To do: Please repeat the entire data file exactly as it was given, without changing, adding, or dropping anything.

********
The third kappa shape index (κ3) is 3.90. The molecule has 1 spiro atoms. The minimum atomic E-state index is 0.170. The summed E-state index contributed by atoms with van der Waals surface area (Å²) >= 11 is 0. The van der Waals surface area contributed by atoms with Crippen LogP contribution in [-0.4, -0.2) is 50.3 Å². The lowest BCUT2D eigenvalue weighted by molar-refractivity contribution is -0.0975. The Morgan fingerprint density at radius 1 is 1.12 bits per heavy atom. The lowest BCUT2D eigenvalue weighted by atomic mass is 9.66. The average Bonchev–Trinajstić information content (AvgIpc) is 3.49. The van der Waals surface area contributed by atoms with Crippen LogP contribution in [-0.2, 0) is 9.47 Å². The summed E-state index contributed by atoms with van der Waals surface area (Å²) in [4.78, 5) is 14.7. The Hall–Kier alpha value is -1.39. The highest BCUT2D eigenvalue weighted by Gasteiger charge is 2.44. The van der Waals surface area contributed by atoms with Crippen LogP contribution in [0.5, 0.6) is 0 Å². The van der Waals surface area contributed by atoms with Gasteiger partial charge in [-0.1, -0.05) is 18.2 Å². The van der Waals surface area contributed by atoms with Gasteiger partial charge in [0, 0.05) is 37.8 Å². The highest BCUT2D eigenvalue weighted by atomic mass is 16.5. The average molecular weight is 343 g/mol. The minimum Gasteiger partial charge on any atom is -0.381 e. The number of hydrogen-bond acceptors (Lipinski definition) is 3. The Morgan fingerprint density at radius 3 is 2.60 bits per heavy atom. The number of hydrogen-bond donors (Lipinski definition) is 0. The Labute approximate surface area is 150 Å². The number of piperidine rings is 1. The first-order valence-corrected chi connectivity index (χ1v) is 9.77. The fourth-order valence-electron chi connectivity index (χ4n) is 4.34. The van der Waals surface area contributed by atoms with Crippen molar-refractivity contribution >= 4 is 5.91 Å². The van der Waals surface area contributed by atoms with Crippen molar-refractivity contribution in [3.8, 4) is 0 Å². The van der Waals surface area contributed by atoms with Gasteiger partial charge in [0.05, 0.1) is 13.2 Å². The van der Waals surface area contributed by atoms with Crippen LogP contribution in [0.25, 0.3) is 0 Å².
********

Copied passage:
The third kappa shape index (κ3) is 3.90. The molecule has 1 spiro atoms. The minimum atomic E-state index is 0.170. The summed E-state index contributed by atoms with van der Waals surface area (Å²) >= 11 is 0. The van der Waals surface area contributed by atoms with Crippen LogP contribution in [-0.4, -0.2) is 50.3 Å². The lowest BCUT2D eigenvalue weighted by molar-refractivity contribution is -0.0975. The Morgan fingerprint density at radius 1 is 1.12 bits per heavy atom. The lowest BCUT2D eigenvalue weighted by atomic mass is 9.66. The average Bonchev–Trinajstić information content (AvgIpc) is 3.49. The van der Waals surface area contributed by atoms with Crippen LogP contribution in [-0.2, 0) is 9.47 Å². The summed E-state index contributed by atoms with van der Waals surface area (Å²) in [4.78, 5) is 14.7. The Hall–Kier alpha value is -1.39. The highest BCUT2D eigenvalue weighted by Gasteiger charge is 2.44. The van der Waals surface area contributed by atoms with Crippen LogP contribution in [0.5, 0.6) is 0 Å². The van der Waals surface area contributed by atoms with Gasteiger partial charge in [-0.1, -0.05) is 18.2 Å². The van der Waals surface area contributed by atoms with Gasteiger partial charge in [0, 0.05) is 37.8 Å². The highest BCUT2D eigenvalue weighted by atomic mass is 16.5. The average molecular weight is 343 g/mol. The minimum Gasteiger partial charge on any atom is -0.381 e. The number of hydrogen-bond acceptors (Lipinski definition) is 3. The Morgan fingerprint density at radius 3 is 2.60 bits per heavy atom. The number of hydrogen-bond donors (Lipinski definition) is 0. The Labute approximate surface area is 150 Å². The number of piperidine rings is 1. The first-order valence-corrected chi connectivity index (χ1v) is 9.77. The fourth-order valence-electron chi connectivity index (χ4n) is 4.34. The van der Waals surface area contributed by atoms with Crippen molar-refractivity contribution >= 4 is 5.91 Å². The van der Waals surface area contributed by atoms with Crippen molar-refractivity contribution in [3.8, 4) is 0 Å². The van der Waals surface area contributed by atoms with Gasteiger partial charge in [0.05, 0.1) is 13.2 Å². The van der Waals surface area contributed by atoms with Crippen LogP contribution in [0.25, 0.3) is 0 Å².